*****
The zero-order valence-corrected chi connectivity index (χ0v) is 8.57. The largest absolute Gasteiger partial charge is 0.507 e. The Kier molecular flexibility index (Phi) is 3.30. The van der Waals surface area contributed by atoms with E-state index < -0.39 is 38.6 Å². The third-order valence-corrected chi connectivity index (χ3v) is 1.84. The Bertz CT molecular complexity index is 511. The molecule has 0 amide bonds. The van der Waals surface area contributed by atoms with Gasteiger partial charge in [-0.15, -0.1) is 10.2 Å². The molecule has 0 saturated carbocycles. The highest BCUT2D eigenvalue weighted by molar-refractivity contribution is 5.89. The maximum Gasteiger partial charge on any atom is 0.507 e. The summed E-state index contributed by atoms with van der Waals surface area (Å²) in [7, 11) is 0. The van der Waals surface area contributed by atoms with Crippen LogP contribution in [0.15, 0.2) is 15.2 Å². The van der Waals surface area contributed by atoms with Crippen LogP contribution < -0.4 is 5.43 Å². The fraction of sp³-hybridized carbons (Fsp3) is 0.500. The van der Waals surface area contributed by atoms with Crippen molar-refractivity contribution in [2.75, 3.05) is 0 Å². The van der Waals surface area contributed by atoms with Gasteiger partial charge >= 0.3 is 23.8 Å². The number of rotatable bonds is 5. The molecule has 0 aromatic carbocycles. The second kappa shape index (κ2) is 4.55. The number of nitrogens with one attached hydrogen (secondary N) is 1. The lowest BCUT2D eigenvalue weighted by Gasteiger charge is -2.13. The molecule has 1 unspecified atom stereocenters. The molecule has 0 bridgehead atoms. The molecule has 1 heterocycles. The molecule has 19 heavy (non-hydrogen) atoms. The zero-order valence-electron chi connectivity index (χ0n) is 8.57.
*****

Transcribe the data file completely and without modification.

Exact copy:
The zero-order valence-corrected chi connectivity index (χ0v) is 8.57. The largest absolute Gasteiger partial charge is 0.507 e. The Kier molecular flexibility index (Phi) is 3.30. The van der Waals surface area contributed by atoms with E-state index < -0.39 is 38.6 Å². The third-order valence-corrected chi connectivity index (χ3v) is 1.84. The Bertz CT molecular complexity index is 511. The molecule has 0 amide bonds. The van der Waals surface area contributed by atoms with Gasteiger partial charge in [-0.15, -0.1) is 10.2 Å². The molecule has 0 saturated carbocycles. The highest BCUT2D eigenvalue weighted by molar-refractivity contribution is 5.89. The maximum Gasteiger partial charge on any atom is 0.507 e. The summed E-state index contributed by atoms with van der Waals surface area (Å²) in [7, 11) is 0. The van der Waals surface area contributed by atoms with Crippen LogP contribution in [0.15, 0.2) is 15.2 Å². The van der Waals surface area contributed by atoms with Crippen LogP contribution < -0.4 is 5.43 Å². The fraction of sp³-hybridized carbons (Fsp3) is 0.500. The van der Waals surface area contributed by atoms with Crippen molar-refractivity contribution in [2.75, 3.05) is 0 Å². The van der Waals surface area contributed by atoms with Gasteiger partial charge >= 0.3 is 23.8 Å². The number of rotatable bonds is 5. The molecule has 0 aromatic carbocycles. The second kappa shape index (κ2) is 4.55. The number of nitrogens with one attached hydrogen (secondary N) is 1. The lowest BCUT2D eigenvalue weighted by Gasteiger charge is -2.13. The molecule has 1 unspecified atom stereocenters. The molecule has 0 bridgehead atoms. The molecule has 1 heterocycles. The molecule has 19 heavy (non-hydrogen) atoms. The zero-order valence-electron chi connectivity index (χ0n) is 8.57.